Case Study: Value-Based Blogging
Today I want to open up the guts of this blog and show you with stats, number and benchmarks the return of a value-based approach to blogging. My hope is that my transparency and openness will inspire you to go away and stop competing for retweets in the volume-based game and grasp what rich relationship and real return awaits you if you can get away from vanity and into community.
The image below is a screen shot of the last 7 posts on this blog in PostRank’s Analytics platform. We’ll discuss this tool a bit more in a moment, but the main features are that it tracks the number of engagements per post – most pertinently, the number of Tweets, Google Buzzes, Delicious Bookmarks and other social networks, in addition to unique visitors, reading time, etc.
Look and see how many comments this post gets, compared to how many tweets:
This isn’t just a trend over the last week. Almost every post I write has more comments than tweets. Also look at the reading times. I’ve highlighted the highest ones. This average time means people are reading the posts and reading the comments.
This means that my RSS subscribers are the real source of engagement for me. According to Feedburner, I have 148 people subscribed in Google Reader, and 48 who have subscribed to this blog in email.
So, time for some analysis:
Value Analysis 1: Keep Your Retweeets
A value based blog doesn’t need lots of retweets to get engagement. I want you and need you to understand right now that whilst more tweets about your posts will get it more coverage, lots of retweets are not necessary for and do not guarantee engagement.
If you were to ask me for my number one metric of success on my blog, I’d tell you instantly it’s comments. It’s the number of the them, and it’s the depth of them – because it means we actually have participation, not just blind retweeting.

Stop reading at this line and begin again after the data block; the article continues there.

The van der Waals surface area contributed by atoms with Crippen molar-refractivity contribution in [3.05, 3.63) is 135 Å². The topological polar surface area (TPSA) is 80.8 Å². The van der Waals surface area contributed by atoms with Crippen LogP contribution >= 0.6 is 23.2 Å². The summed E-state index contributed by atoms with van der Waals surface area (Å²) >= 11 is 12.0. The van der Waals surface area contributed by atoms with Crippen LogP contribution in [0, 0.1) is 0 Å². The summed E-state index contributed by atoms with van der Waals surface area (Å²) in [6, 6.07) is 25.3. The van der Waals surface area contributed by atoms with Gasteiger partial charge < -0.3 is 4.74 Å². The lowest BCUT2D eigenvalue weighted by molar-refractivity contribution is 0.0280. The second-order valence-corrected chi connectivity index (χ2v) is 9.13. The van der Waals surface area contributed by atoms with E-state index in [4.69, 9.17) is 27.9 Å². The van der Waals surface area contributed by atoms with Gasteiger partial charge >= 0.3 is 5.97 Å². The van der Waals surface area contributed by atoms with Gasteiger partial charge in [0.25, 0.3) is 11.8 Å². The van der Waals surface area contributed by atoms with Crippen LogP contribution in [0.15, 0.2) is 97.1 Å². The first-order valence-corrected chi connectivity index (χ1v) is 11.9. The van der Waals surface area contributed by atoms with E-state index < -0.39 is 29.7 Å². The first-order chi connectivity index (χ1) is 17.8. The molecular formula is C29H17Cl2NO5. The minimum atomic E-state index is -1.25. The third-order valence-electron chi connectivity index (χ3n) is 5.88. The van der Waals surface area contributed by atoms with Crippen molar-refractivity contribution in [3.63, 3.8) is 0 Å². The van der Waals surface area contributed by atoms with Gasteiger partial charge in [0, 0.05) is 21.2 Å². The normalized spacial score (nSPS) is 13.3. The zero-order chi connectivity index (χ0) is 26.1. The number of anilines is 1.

Value Analysis 2: Backwards Engagement
According to PostRank, “80% of the conversations about your content happen off-site” (link.) Well, PostRank tels me that for my blog, 60% of the conversations about my content happen on-site. Value-based blogged is totally contradictory to standard volume-based blogging. The engagement is totally the other way around.
I don’t know of any top blog that gets more comments than retweets. In fact that only other blog that I can find that does is Robin Dickinson’s blog.
There are sometimes when admittedly, I wish I had more retweets. Sometimes it annoys me to see how many shallow blogs get so much coverage. But I will tell you this: no blog post that has received lots of retweets on my blog has ever had lots of comments.
80% engagement off your site is … well … worthless in my opinion.
Value Analysis 3: It Works
It’s one thing talking about a value-based blog if in actual fact it didn’t work. But it does. On an average of 10 tweets per post and 15 comments per post, this blog:
- This is the 5th ranked blog on leadership on PostRank (last week I was #3)
- This is the 2nd ranked blog on social business on PostRank and 9th ranked for social media marketing.
- This is 185th ranked marketing blog on the AdAge Power150 (I would be higher if more people linked here. My InLink score is very low.)
For 10 tweets, this is very good. Most of the blogs on AdAge get a very high number of tweets per post. My AdAge rank is lower, as it takes PostRank (which focusses on engagement), and also considers other measurement platforms that track InLinks, volume of tweets, etc.
But more than these stats, the proof it works is that Like Minds works and engages hundreds of people because of the discussions we have here. It works because someone saw this blog and was so warmly invited when they commented that they saw a link to the Like Minds Club and bought membership right away. It’s also got me a lot of recognition and love.
It works because authors have found the ideas here (that we formed together through the comments), and put them in their books (they tell me so!) It works because the thing that we discuss have changed lives.
Your Leading Thoughts
I know I’ve kind of preached us full here – but there is room for a very important discussion here. Many of you guys are likely discouraged, distracted by wanting to get your content recognised with retweets and such. I’m keen to know
- If you’ve been blogging for 6 months and over, what are your statistics on engagement?
- Be honest – how much are tweets and ‘attention’ a motivator for you?
- Where on the web do you enjoy engaging in value-based blogs?